They mayflies are here!
You may have heard of fly fishing anglers "matching the hatch" before, but this is just plain ridiculous. Yes, it is that time of year again, time for the mayflies to emerge.
This year the mayfly hatch was enough to cause nightmares.
But this isn't a movie, this is just a natural part of nature in the early summer!
What is a mayfly?
A mayfly is a relative of more commonly known bugs like dragonflies, and their life cycle is one of stages. Contrary to popular belief, their lives are a bit longer than five minutes.
Immature mayfly nymphs spend almost their whole lives underwater where they feed on algae or other organic matter at the bottom of lakes and streams. Some feed on the larvae of other insects. But in most cases, the nymphs are down near the bottom of the food chain.
Most people don't even think about these insects until the mayflies hatch into their final stage of life. This often results in a spectacular mayfly swarm. These swarms are often so large, they can be tracked on weather radar by the National Weather Service!
Radar picked up a huge mayfly hatch this evening along the Mississippi River near La Crosse, WI. #gross #bugs #science #KCRGWX
Posted by KCRG-TV9 First Alert Weather on Saturday, July 28, 2018
The mayfly "hatch" is the insects entering the final stage of their life cycle. The nymphs molt their skin and enter what is known as the subimago (subadult) stage after they emerge from the water surface.
The subimago mayflies then molt one final time and enter the final stage of their life known as the imago stage. Depending on the mayfly species, this final molting occurs anywhere from a few days to a few hours after they entered the subimago stage. Either way, the mayfly doesn't live for much longer after leaving the nymph stage.
The insects only live long enough to mate and lay their eggs back into lakes and streams, and then they die.
Heavy hatch in 2019
This year has been an especially heavy mayfly hatch for much of the Midwestern United States and parts of Canada. It didn't take long for photos and videos of the bugs swarming homes, vehicles and other places to start hitting social media channels.
Cleveland, Ohio was especially hard hit a few weeks ago. Photos of a car parked under a white street light went wildly viral as the mayflies completely covered it.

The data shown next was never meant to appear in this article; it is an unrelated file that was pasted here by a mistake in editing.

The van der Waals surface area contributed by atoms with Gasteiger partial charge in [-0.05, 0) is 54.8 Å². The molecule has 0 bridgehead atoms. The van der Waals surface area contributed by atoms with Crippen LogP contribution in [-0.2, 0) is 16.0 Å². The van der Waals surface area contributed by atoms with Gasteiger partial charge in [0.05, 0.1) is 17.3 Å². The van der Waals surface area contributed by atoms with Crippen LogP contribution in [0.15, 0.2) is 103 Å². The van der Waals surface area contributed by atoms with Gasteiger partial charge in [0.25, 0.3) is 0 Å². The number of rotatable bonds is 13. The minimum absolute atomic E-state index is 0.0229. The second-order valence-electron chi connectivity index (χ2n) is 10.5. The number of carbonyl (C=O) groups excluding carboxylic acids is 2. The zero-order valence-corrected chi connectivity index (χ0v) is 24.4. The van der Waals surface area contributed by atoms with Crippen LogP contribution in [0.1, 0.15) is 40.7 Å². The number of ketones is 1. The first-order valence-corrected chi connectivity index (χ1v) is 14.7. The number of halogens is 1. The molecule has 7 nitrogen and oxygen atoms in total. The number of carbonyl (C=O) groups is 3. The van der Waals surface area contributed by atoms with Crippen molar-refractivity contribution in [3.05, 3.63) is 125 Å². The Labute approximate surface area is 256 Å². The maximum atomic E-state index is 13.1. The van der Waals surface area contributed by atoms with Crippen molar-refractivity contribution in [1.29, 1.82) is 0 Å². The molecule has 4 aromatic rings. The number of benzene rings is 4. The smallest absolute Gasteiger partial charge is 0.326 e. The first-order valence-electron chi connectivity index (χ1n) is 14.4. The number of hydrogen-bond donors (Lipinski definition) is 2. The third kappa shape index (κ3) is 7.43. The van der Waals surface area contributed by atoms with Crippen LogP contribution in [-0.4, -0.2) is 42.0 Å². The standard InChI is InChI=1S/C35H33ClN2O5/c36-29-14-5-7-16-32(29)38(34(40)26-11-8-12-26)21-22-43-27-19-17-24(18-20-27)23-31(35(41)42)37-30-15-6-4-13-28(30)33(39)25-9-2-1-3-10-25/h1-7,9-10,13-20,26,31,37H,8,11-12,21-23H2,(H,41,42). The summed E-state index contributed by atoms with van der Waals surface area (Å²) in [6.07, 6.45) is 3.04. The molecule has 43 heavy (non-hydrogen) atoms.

You saw them on radar last night... here's what they looked like morning. Ummm.... yikes? Mayflies. pic.twitter.com/WTgTroqBKf
— Jason Nicholas (@JasonNweather) June 27, 2019
In other areas, meteorologists shared radar images of the clouds of flies emerging from the Great Lakes. The cloud appears on radar as a green cloud like an approaching thunderstorm over Lake Erie.
— Jason Nicholas (@JasonNweather) June 29, 2019
— NWS Cleveland (@NWSCLE) July 2, 2019
Parts of Michigan and Wisconsin also experienced a heavy hatch this year, and we might see more of in the coming weeks.
Oh my goodness! Glad to know our water must be really clean! Mayflies, June Bugs, Fishflies...whatever they are, it was nice while they stayed away! A new mascot for the @ForestGladeBL? Forest Glade Fishflies?!? pic.twitter.com/oCxV0o7SzV
— Beth Adlam (@BethAdlam) July 9, 2019
Have you ever heard the word ‘hatch’ and thought WTF is a ‘hatch’? Well, this is a hatch. Mayflies (I believe...), on Washington Island, WI last week. /1 pic.twitter.com/i62BPVEKk8
— Tim Low (@tlow) July 10, 2019
In the past, some hatches have been so heavy they've caused road closures and vehicle damage.
While most people looked at these images and videos and were repulsed by the horror of it, you really shouldn't be. In fact, most biologists and entomologists were thrilled to see a heavy hatch.
That's because mayfly nymphs are highly susceptible to the negative effects of pollution in a lake or stream. A heavy swarm of mayflies over Lake Erie is an indication that the lake water quality is good right now.
Now is the time to go fishing!
Fly fishermen are celebrating because a mayfly hatch means the fishing is predictable, and damn good. Now is the time to start throwing flies that resemble the adult and subadult stages of mayfly. There are literally billions of mayflies entering the final stage of their life cycle right now.
Many of these flies are going to end up in the bellies of fish and other predators who can't resist a free and easy meal. If you have mayflies swarming in your area right now, you'd best get down to the water with a fly rod in hand as soon as possible because a fishing opportunity like this doesn't come along every day!